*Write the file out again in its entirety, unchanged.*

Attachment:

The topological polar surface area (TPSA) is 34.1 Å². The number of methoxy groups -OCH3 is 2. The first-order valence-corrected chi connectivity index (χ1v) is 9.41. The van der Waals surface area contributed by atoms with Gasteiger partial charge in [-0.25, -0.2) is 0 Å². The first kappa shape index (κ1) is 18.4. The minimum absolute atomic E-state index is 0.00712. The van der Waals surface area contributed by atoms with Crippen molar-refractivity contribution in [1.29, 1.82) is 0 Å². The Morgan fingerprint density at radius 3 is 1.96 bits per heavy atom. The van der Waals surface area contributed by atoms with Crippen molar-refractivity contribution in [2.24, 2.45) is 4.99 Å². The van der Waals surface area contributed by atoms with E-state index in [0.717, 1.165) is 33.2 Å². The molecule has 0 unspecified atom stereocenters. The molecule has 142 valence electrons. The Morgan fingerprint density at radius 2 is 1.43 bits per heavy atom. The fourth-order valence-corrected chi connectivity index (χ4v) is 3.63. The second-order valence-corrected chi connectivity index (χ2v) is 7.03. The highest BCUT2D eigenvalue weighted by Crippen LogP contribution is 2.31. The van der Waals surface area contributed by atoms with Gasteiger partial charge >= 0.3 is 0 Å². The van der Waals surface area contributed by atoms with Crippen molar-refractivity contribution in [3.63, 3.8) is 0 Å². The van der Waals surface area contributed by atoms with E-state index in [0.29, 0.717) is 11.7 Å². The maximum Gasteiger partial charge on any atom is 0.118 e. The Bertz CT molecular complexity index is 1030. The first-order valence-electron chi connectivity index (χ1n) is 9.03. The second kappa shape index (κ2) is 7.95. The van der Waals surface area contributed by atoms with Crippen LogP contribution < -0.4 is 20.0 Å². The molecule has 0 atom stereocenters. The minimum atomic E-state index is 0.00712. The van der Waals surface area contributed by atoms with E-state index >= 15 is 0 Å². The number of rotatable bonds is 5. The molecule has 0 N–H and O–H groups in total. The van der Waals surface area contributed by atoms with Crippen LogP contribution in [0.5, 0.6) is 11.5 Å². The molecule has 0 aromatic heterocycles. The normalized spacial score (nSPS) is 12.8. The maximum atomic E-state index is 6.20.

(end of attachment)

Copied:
The topological polar surface area (TPSA) is 34.1 Å². The number of methoxy groups -OCH3 is 2. The first-order valence-corrected chi connectivity index (χ1v) is 9.41. The van der Waals surface area contributed by atoms with Gasteiger partial charge in [-0.25, -0.2) is 0 Å². The first kappa shape index (κ1) is 18.4. The minimum absolute atomic E-state index is 0.00712. The van der Waals surface area contributed by atoms with Crippen molar-refractivity contribution in [1.29, 1.82) is 0 Å². The Morgan fingerprint density at radius 3 is 1.96 bits per heavy atom. The van der Waals surface area contributed by atoms with Crippen molar-refractivity contribution in [2.24, 2.45) is 4.99 Å². The van der Waals surface area contributed by atoms with E-state index in [0.717, 1.165) is 33.2 Å². The molecule has 0 unspecified atom stereocenters. The molecule has 142 valence electrons. The Morgan fingerprint density at radius 2 is 1.43 bits per heavy atom. The fourth-order valence-corrected chi connectivity index (χ4v) is 3.63. The second-order valence-corrected chi connectivity index (χ2v) is 7.03. The highest BCUT2D eigenvalue weighted by Crippen LogP contribution is 2.31. The van der Waals surface area contributed by atoms with Gasteiger partial charge >= 0.3 is 0 Å². The van der Waals surface area contributed by atoms with Crippen molar-refractivity contribution in [3.63, 3.8) is 0 Å². The van der Waals surface area contributed by atoms with E-state index in [0.29, 0.717) is 11.7 Å². The maximum Gasteiger partial charge on any atom is 0.118 e. The Bertz CT molecular complexity index is 1030. The first-order valence-electron chi connectivity index (χ1n) is 9.03. The second kappa shape index (κ2) is 7.95. The van der Waals surface area contributed by atoms with Crippen LogP contribution < -0.4 is 20.0 Å². The molecule has 0 atom stereocenters. The minimum atomic E-state index is 0.00712. The van der Waals surface area contributed by atoms with E-state index >= 15 is 0 Å². The number of rotatable bonds is 5. The molecule has 0 N–H and O–H groups in total. The van der Waals surface area contributed by atoms with Crippen LogP contribution in [0.5, 0.6) is 11.5 Å². The molecule has 0 aromatic heterocycles. The normalized spacial score (nSPS) is 12.8. The maximum atomic E-state index is 6.20.